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Hagel Wants to ‘Shake Up’ the Election

Posted on May 14, 2007

Hagel: A third-party bid?

Republican Sen. Chuck Hagel told “Face the Nation” on Sunday that he was “not happy with the Republican Party,” and hinted he might make an independent run for president, perhaps with New York Mayor Michael Bloomberg by his side.

It’s possible Hagel’s antiwar conservatism and Bloomberg’s appeal as a Republican moderate could find traction among unenthusiastic Republican voters and spoil the election for the GOP.

Congressional Quarterly:

Sen. Chuck Hagel, R-Neb., continues to weigh a 2008 presidential campaign, and he is hinting that he might run as an independent—perhaps in tandem with New York City Mayor Michael Bloomberg.

In an interview Sunday on CBS’s “Face the Nation,” Hagel, one of the GOP’s sharpest critics of the war in Iraq, said, “I am not happy with the Republican Party today. It has drifted from the party of Eisenhower, of Goldwater, of Reagan, the party that I joined.”

Hagel said he would decide by late summer whether to get into the presidential race. He also voiced support for the notion of a third-party or independent option in 2008, saying, “I think it shakes the system up. The system needs to be shaken up.”

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By DMK, May 15, 2007 at 2:05 pm Link to this comment

I agree with Margaret Currey, we DO need a third party, the other two are far too corrupt. How about the “Common Sense Party?”

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By sharon ash, May 15, 2007 at 12:37 pm Link to this comment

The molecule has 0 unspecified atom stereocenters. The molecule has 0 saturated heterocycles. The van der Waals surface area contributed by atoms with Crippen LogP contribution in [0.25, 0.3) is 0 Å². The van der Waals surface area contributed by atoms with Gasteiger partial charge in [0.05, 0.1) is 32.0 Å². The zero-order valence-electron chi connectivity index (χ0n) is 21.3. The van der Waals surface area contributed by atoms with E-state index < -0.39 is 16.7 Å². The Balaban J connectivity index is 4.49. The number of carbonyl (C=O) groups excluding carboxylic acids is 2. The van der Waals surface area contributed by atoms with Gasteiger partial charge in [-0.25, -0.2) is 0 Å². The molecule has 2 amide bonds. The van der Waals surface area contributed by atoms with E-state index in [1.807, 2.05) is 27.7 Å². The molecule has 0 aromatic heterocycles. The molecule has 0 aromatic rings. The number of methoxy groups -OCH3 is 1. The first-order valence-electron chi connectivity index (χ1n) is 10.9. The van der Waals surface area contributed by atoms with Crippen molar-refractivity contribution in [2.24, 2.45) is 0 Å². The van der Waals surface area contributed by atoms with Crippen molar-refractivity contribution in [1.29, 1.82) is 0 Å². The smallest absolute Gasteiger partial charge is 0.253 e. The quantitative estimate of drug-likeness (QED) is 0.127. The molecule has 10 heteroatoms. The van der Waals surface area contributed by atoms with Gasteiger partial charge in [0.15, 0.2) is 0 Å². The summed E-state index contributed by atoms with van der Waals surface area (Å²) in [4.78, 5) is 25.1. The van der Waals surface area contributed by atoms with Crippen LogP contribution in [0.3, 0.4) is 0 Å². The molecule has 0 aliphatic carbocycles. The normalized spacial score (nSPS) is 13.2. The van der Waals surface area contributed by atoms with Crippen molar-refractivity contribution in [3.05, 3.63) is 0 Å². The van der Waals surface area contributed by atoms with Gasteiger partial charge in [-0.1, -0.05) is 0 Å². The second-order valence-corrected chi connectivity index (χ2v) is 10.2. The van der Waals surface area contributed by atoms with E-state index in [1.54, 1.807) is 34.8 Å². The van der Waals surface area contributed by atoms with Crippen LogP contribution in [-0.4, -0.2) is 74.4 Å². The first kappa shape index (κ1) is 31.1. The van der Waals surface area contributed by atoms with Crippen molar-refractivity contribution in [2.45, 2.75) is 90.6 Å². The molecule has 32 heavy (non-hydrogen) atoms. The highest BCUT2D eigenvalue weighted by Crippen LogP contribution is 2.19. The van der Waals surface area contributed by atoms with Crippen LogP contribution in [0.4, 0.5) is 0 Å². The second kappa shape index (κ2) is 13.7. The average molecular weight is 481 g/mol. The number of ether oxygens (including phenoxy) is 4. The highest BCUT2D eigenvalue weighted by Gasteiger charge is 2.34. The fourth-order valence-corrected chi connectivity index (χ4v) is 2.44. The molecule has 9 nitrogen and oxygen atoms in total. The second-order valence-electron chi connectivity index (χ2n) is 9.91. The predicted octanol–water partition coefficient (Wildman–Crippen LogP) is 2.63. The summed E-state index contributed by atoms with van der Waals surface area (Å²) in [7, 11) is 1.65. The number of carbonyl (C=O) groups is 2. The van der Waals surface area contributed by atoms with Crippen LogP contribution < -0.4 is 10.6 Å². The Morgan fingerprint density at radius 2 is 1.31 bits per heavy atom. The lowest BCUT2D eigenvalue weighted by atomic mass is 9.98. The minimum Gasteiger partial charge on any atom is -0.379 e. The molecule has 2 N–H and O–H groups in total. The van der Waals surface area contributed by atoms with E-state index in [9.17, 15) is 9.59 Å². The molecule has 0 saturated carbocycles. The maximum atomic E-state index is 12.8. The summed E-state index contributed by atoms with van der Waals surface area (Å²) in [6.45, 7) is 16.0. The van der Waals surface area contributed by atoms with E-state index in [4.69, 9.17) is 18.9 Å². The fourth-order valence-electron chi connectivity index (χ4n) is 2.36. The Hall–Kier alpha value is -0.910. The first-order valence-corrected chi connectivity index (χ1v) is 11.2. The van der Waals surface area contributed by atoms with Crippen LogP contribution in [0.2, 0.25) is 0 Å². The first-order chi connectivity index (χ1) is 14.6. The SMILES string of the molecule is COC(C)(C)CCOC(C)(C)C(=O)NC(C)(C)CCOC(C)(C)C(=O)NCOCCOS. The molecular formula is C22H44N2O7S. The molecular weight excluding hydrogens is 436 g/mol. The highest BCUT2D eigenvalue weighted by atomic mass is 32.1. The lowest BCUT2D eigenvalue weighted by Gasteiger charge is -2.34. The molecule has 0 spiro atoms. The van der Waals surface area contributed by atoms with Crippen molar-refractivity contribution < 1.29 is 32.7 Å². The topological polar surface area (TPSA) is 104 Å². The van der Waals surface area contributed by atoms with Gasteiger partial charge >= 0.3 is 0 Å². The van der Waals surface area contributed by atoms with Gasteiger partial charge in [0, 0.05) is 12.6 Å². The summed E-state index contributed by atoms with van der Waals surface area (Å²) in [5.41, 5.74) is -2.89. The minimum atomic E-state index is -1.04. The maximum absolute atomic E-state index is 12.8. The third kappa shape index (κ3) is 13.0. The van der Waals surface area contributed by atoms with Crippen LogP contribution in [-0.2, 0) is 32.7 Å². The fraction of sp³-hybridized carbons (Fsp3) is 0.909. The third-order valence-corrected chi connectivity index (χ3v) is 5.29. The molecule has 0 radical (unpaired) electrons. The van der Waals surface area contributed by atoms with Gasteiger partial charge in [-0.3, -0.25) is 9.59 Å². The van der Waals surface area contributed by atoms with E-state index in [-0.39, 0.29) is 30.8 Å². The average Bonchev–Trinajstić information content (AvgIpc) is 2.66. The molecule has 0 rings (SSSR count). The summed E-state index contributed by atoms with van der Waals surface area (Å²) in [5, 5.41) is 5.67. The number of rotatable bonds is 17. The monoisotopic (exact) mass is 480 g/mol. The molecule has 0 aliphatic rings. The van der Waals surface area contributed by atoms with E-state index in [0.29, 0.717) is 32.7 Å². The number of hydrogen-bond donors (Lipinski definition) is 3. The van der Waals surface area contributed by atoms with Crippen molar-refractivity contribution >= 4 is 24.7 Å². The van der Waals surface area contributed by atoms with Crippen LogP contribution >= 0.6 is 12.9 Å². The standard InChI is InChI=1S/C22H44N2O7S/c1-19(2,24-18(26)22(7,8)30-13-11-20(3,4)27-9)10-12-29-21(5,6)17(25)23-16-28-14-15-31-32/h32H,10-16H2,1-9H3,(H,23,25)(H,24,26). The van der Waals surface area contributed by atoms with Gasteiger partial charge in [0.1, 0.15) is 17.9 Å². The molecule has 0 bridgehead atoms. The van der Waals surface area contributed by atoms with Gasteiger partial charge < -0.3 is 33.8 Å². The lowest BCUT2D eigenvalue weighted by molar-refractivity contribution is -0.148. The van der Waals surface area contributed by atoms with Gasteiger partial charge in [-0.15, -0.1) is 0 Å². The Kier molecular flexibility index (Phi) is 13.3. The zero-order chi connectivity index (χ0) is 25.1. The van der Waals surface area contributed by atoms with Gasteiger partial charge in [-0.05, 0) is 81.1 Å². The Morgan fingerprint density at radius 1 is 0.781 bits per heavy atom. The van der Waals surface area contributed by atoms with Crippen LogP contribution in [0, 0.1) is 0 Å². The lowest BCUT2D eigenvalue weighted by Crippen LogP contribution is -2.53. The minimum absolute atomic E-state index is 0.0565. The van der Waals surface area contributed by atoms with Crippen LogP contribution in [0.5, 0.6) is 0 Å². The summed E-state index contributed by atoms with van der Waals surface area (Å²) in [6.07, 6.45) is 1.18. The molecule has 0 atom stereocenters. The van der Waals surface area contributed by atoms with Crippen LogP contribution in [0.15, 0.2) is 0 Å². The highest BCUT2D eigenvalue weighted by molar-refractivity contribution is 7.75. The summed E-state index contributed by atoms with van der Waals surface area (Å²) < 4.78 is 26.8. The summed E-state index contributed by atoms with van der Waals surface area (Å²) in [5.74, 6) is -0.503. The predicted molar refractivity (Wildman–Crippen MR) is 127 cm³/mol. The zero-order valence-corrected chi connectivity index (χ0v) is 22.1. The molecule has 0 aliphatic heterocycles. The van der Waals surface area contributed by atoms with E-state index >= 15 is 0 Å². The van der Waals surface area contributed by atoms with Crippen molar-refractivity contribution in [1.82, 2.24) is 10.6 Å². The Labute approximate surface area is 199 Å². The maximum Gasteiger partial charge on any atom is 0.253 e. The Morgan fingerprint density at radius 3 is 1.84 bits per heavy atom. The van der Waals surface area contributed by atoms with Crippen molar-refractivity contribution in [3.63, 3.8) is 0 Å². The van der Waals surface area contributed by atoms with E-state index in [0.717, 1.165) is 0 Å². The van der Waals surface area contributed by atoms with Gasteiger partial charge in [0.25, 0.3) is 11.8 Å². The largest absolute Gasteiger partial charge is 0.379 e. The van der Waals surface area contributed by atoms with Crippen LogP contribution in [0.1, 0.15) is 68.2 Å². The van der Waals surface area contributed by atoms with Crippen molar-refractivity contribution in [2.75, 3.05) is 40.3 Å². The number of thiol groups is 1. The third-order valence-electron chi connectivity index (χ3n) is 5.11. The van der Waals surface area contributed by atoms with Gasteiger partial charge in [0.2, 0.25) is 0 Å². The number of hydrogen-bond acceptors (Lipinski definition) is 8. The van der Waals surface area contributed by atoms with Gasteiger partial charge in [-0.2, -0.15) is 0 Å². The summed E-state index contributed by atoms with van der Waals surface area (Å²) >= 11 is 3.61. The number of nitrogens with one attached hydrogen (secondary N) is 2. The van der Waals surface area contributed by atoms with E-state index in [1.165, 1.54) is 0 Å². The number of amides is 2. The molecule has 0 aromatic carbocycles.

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There is something quite sinister that has been going on in our government (over and above the normal lying and stealing that generally takes place) and it was going on prior to the misguided Bush Administration.  It appears to be primarily rooted in the Republican Party. (The general lying and stealing is of course, common in both parties but the something sinister is different.) Until I see the GOP making a turn from the Fascist mentality which prevades their party, it is impossible for me to back anyone at either the state or federal level who either is or recently was, before becoming something else, a Republican.  Sorry Mr. Hagel because in days gone by, I can see myself giving you a vote, but not at this time.

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By cann4ing, May 15, 2007 at 8:05 am Link to this comment

It never ceases to amaze me how all a billionaire has to do is expouse a few words against the war in order to get ordinary people to trip over their own tongues trying to muster support for their candidacy.  It reminds me of the line from the song, “If I were a rich man” (Fiddler on the Roof):  “When you’re rich, they think you really know.”

As revealed by Steven Freeman & Joel Bleifuss in “Was the 2004 Election Stolen,” in 1992 Chuck Hegel, an investment banker and president of the holding company, McCarthy & Co. became the CEO of American Information Systems, the predecessor to the voting machine giant ES&S.  In 1996 the little known Hegel scored not one but “two stunning upsets,” first defeating Nebraska’s well-known Attorney General Don Sternberg in the Republican primary and then scoring “an unexpected…landslide victory over Ben Nelson, Nebraska’s popular Democratic governor.”  Polls at the start of the race had Nelson leading Hegel 65% to 18%.  ES&S machines tallied 85% of the vote.